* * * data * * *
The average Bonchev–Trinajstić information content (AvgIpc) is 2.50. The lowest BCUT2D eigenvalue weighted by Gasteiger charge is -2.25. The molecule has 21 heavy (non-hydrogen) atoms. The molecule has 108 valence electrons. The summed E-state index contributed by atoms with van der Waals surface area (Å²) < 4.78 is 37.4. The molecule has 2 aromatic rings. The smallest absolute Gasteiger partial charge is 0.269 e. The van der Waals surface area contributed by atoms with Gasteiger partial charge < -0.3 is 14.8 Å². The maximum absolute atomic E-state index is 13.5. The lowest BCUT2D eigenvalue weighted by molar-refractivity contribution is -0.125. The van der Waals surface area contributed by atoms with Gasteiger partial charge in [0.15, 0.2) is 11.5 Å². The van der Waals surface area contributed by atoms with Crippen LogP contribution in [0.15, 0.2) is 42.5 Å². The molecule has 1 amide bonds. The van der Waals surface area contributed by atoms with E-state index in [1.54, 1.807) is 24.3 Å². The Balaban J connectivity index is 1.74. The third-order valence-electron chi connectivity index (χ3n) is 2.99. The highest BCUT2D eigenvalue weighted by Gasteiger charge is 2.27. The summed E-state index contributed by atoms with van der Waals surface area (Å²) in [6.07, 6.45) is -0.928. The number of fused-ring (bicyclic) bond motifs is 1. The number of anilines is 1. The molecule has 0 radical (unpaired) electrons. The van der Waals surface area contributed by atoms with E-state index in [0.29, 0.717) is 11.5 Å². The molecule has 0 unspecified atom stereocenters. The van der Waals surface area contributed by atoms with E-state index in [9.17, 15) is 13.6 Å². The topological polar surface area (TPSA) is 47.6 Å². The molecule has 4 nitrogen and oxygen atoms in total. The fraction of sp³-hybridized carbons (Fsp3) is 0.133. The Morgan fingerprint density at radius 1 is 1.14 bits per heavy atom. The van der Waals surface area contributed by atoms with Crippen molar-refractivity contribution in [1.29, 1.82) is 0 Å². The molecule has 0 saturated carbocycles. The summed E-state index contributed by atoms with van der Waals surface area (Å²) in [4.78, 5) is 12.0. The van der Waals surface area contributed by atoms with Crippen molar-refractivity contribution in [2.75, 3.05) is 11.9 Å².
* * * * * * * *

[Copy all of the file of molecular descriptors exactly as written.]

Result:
The average Bonchev–Trinajstić information content (AvgIpc) is 2.50. The lowest BCUT2D eigenvalue weighted by Gasteiger charge is -2.25. The molecule has 21 heavy (non-hydrogen) atoms. The molecule has 108 valence electrons. The summed E-state index contributed by atoms with van der Waals surface area (Å²) < 4.78 is 37.4. The molecule has 2 aromatic rings. The smallest absolute Gasteiger partial charge is 0.269 e. The van der Waals surface area contributed by atoms with Gasteiger partial charge < -0.3 is 14.8 Å². The maximum absolute atomic E-state index is 13.5. The lowest BCUT2D eigenvalue weighted by molar-refractivity contribution is -0.125. The van der Waals surface area contributed by atoms with Gasteiger partial charge in [0.15, 0.2) is 11.5 Å². The van der Waals surface area contributed by atoms with Crippen LogP contribution in [0.15, 0.2) is 42.5 Å². The molecule has 1 amide bonds. The van der Waals surface area contributed by atoms with E-state index in [1.54, 1.807) is 24.3 Å². The Balaban J connectivity index is 1.74. The third-order valence-electron chi connectivity index (χ3n) is 2.99. The highest BCUT2D eigenvalue weighted by Gasteiger charge is 2.27. The summed E-state index contributed by atoms with van der Waals surface area (Å²) in [6.07, 6.45) is -0.928. The number of fused-ring (bicyclic) bond motifs is 1. The number of anilines is 1. The molecule has 0 radical (unpaired) electrons. The van der Waals surface area contributed by atoms with E-state index in [0.29, 0.717) is 11.5 Å². The molecule has 0 unspecified atom stereocenters. The van der Waals surface area contributed by atoms with E-state index in [9.17, 15) is 13.6 Å². The topological polar surface area (TPSA) is 47.6 Å². The molecule has 4 nitrogen and oxygen atoms in total. The fraction of sp³-hybridized carbons (Fsp3) is 0.133. The Morgan fingerprint density at radius 1 is 1.14 bits per heavy atom. The van der Waals surface area contributed by atoms with Crippen molar-refractivity contribution in [1.29, 1.82) is 0 Å². The molecule has 0 saturated carbocycles. The summed E-state index contributed by atoms with van der Waals surface area (Å²) in [4.78, 5) is 12.0. The van der Waals surface area contributed by atoms with Crippen molar-refractivity contribution in [2.75, 3.05) is 11.9 Å².